Angolmois: Record of Mongol Invasion
Episode 7

by Paul Jensen,

How would you rate episode 7 of
Angolmois: Record of Mongol Invasion ?

In this episode, Angolmois manages to advance the plot without a major battle scene for once. Kuchii continues his mountaintop conversation with Antoku, who was the Emperor of Japan before fleeing to Tsushima many years ago. When Teruhi also makes her way up the mountain, Antoku gives her a message to carry to the Toibarai. That message turns out to be sufficient to convince Toibarai leader Nagamine to offer Teruhi's people shelter in the fortified castle of Kanatanoki. Surrounded by a massive wall and guarded by skilled Toibarai warriors, it seems like an ideal sanctuary, but Kuchii isn't ready to relax just yet. He points out that there simply aren't enough soldiers to secure the walls, and that they aren't as safe from the Mongols as they think.

For viewers who enjoy the “historical” half of historical fiction, Antoku's appearance in this time and place has some interesting implications. My admittedly brief research suggests that the real Antoku was indeed declared Emperor at a young age, but he died in the battle featured in this episode's early flashback scene. By having him instead escape to Tsushima, Angolmois has drawn an intriguing connection between the now-elderly Antoku and Kuchii: while one was a ruler and the other was a general, they both find themselves living in some form of exile on Tsushima. Teruhi's ancestral connection to Antoku is also worth noting, since it explains why the other members of the Sou clan treated her differently from the rest of the family earlier in the series. This all seems geared towards reinforcing the idea that Tsushima is part of Japan, not just its own little island. That, in turn, lends some big-picture perspective to Kuchii's mission; he's fighting to defend a country, not just an isolated piece of territory. All that may not sound terribly important if you're just here for the action, but it's an interesting articulation of the show's themes.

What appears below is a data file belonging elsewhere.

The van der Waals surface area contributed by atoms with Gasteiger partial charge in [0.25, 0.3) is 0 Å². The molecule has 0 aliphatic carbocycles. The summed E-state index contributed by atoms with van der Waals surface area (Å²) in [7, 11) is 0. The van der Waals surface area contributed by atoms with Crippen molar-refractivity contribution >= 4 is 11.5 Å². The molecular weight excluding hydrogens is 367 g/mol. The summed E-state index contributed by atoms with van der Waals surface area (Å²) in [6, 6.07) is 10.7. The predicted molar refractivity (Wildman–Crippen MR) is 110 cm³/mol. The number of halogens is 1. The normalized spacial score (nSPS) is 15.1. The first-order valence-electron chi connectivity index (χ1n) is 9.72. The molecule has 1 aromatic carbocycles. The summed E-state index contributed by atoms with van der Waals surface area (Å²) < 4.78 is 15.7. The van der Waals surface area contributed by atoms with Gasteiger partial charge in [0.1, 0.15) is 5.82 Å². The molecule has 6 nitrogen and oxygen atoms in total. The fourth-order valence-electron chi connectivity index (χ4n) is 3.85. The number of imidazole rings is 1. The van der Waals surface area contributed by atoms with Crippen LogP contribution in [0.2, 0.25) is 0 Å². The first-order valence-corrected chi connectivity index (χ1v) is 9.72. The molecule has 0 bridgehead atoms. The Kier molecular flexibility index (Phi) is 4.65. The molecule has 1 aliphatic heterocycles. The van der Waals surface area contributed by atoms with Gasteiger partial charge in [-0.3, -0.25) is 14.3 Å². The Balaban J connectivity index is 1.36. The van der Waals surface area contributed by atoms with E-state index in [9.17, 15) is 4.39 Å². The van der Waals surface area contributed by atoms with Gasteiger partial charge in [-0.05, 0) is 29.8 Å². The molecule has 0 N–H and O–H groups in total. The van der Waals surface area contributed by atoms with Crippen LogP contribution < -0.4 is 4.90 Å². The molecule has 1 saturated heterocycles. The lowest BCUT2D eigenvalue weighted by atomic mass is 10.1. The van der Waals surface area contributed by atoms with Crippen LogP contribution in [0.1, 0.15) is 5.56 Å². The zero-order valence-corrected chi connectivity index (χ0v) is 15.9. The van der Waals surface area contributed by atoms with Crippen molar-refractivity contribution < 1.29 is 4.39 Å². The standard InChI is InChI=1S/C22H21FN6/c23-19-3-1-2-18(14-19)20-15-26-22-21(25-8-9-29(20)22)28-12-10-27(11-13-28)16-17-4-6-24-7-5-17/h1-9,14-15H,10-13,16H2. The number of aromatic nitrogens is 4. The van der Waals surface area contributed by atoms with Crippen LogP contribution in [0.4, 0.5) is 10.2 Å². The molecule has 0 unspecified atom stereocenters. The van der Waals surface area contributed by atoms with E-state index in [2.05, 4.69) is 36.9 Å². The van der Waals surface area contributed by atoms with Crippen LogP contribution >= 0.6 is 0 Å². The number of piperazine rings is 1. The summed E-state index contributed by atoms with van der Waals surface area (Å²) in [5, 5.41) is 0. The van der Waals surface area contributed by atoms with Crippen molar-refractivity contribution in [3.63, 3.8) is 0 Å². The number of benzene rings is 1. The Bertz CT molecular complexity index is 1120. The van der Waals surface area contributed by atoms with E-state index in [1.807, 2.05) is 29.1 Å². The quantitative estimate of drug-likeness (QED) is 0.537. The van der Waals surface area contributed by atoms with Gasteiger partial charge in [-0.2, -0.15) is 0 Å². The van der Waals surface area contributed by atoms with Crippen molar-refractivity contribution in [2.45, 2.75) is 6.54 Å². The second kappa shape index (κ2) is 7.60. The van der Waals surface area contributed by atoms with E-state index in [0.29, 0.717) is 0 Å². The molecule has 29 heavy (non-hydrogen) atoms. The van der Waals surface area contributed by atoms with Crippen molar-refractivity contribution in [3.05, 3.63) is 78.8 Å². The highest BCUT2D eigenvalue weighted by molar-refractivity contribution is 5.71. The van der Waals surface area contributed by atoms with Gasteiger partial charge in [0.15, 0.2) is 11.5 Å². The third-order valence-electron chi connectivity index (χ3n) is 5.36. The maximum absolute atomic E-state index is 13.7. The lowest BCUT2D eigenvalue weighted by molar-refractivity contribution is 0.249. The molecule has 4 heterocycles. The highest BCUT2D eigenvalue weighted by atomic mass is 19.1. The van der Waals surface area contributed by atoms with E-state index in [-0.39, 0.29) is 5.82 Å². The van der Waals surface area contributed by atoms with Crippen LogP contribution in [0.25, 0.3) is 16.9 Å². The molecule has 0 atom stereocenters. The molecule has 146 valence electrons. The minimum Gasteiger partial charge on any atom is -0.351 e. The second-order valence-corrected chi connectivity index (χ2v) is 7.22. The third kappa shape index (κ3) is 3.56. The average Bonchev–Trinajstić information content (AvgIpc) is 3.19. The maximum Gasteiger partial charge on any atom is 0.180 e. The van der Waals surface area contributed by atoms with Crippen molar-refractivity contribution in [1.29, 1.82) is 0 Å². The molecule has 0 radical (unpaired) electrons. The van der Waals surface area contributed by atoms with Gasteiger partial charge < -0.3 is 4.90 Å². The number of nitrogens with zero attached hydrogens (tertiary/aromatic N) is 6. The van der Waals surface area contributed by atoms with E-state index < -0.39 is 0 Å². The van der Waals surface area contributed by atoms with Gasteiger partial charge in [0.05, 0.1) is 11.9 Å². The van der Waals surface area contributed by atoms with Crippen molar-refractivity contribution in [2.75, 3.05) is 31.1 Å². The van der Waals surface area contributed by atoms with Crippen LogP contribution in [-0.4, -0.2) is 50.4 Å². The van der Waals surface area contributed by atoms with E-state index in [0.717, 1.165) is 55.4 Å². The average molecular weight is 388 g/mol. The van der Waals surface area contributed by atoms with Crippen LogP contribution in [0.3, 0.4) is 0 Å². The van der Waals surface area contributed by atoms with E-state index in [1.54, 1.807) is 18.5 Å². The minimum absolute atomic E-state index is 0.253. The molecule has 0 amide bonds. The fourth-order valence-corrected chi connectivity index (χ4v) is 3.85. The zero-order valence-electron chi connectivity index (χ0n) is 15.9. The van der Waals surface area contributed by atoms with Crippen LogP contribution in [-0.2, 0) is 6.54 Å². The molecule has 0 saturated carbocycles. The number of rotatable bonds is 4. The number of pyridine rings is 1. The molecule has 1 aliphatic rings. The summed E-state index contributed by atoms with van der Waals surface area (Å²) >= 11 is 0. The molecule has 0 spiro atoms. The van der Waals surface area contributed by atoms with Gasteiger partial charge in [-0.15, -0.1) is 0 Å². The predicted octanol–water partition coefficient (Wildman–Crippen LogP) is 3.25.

We do get a brief moment of action as the Toibarai mow down a group of Mongol scouts, but for the most part this episode sticks to a slower pace throughout its running time. I wasn't exactly blown away by Nagamine and friends when they first showed up in episode four, where they were an all-too-convenient source of support for Kuchii in a battle that should have been more of a challenge. This time around, the Toibarai make a better impression, since they get to do more than just save the day and disappear into the night. The tour around Kanatanoki gives us a better sense of who these people are, and the mild tension between them and the rest of Tsushima's population plays into the theme of unlikely allies facing a common threat. The budding friendship between exile scout Amushi and Toibarai girl Sana lends some heart to the “getting to know you” process, and I wouldn't be surprised to see Angolmois use that relationship to add some extra emotion to the mix when the fighting resumes.

Once the characters have had a chance to unwind after several episodes of running and fighting, Kuchii steps back into the frame to deliver his proclamation of gloom and doom. This goes over about as well as his criticism of Sukekuni earlier in the series, but we all know how that prediction turned out. The issue of having too few soldiers to defend such a large fort is an interesting problem to have, since it essentially turns what should be an advantage for the protagonists into a critical weakness. It also serves as another example of Kuchii's sharp military instincts, since he comes to this realization while everyone else is busy drooling over how strong the fortifications look. In its final moments, this episode drops another tantalizing little hook with the suggestion that there may be a way for the exiles to escape Tsushima before the Mongols catch up. If that does turn out to be the case, it should set up a compelling crisis of conscience by forcing Kuchii and company to choose between saving Tsushima and saving their own necks.

With this episode, Angolmois manages to make a reasonably smooth transition into the next stage of the story. The Toibarai serve their purpose of offering the main characters a safe haven without making that haven too safe, and along the way the stage is set for the next big conflict. For all its walls and catapults, Kanatanoki seems like it may present just as many challenges as advantages. That's a nice balance of good news and bad news to throw at the protagonists, and the extra context offered by Kuchii's meeting with Antoku adds some fuel to the “hold the line” fire. As long as Angolmois is smart about how it brings the main Mongol force back into the picture, the prospects for the next big battle are looking pretty good.

Rating: B

Angolmois: Record of Mongol Invasion is currently streaming on Crunchyroll.


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